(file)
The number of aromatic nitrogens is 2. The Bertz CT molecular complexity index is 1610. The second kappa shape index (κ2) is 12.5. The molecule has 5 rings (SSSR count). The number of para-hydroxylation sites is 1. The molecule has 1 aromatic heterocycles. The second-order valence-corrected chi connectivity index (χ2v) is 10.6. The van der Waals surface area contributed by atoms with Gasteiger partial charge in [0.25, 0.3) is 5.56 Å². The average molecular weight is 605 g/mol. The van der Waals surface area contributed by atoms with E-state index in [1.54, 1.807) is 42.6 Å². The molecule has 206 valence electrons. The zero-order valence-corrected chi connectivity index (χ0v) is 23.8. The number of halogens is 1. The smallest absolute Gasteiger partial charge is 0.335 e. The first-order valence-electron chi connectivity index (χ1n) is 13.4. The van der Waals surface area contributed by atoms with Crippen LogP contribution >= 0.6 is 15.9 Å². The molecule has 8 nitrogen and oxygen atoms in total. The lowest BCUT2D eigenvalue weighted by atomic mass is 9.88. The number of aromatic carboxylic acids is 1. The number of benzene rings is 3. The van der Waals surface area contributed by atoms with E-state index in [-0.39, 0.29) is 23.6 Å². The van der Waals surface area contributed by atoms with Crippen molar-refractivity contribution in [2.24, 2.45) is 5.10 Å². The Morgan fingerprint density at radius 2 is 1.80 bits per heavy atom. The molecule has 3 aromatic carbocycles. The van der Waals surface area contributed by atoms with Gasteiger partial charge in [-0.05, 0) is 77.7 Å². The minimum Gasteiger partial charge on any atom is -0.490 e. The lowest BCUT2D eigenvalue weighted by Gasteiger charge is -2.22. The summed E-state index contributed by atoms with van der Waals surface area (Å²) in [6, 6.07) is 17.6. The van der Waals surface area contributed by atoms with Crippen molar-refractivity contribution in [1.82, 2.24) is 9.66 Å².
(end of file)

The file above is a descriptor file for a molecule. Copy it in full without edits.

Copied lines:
The number of aromatic nitrogens is 2. The Bertz CT molecular complexity index is 1610. The second kappa shape index (κ2) is 12.5. The molecule has 5 rings (SSSR count). The number of para-hydroxylation sites is 1. The molecule has 1 aromatic heterocycles. The second-order valence-corrected chi connectivity index (χ2v) is 10.6. The van der Waals surface area contributed by atoms with Gasteiger partial charge in [0.25, 0.3) is 5.56 Å². The average molecular weight is 605 g/mol. The van der Waals surface area contributed by atoms with E-state index in [1.54, 1.807) is 42.6 Å². The molecule has 206 valence electrons. The zero-order valence-corrected chi connectivity index (χ0v) is 23.8. The number of halogens is 1. The smallest absolute Gasteiger partial charge is 0.335 e. The first-order valence-electron chi connectivity index (χ1n) is 13.4. The van der Waals surface area contributed by atoms with Crippen LogP contribution >= 0.6 is 15.9 Å². The molecule has 8 nitrogen and oxygen atoms in total. The lowest BCUT2D eigenvalue weighted by atomic mass is 9.88. The number of aromatic carboxylic acids is 1. The number of benzene rings is 3. The van der Waals surface area contributed by atoms with E-state index in [-0.39, 0.29) is 23.6 Å². The van der Waals surface area contributed by atoms with Crippen molar-refractivity contribution in [2.24, 2.45) is 5.10 Å². The Morgan fingerprint density at radius 2 is 1.80 bits per heavy atom. The molecule has 3 aromatic carbocycles. The van der Waals surface area contributed by atoms with Gasteiger partial charge in [-0.05, 0) is 77.7 Å². The minimum Gasteiger partial charge on any atom is -0.490 e. The lowest BCUT2D eigenvalue weighted by Gasteiger charge is -2.22. The summed E-state index contributed by atoms with van der Waals surface area (Å²) in [6, 6.07) is 17.6. The van der Waals surface area contributed by atoms with Crippen molar-refractivity contribution in [1.82, 2.24) is 9.66 Å².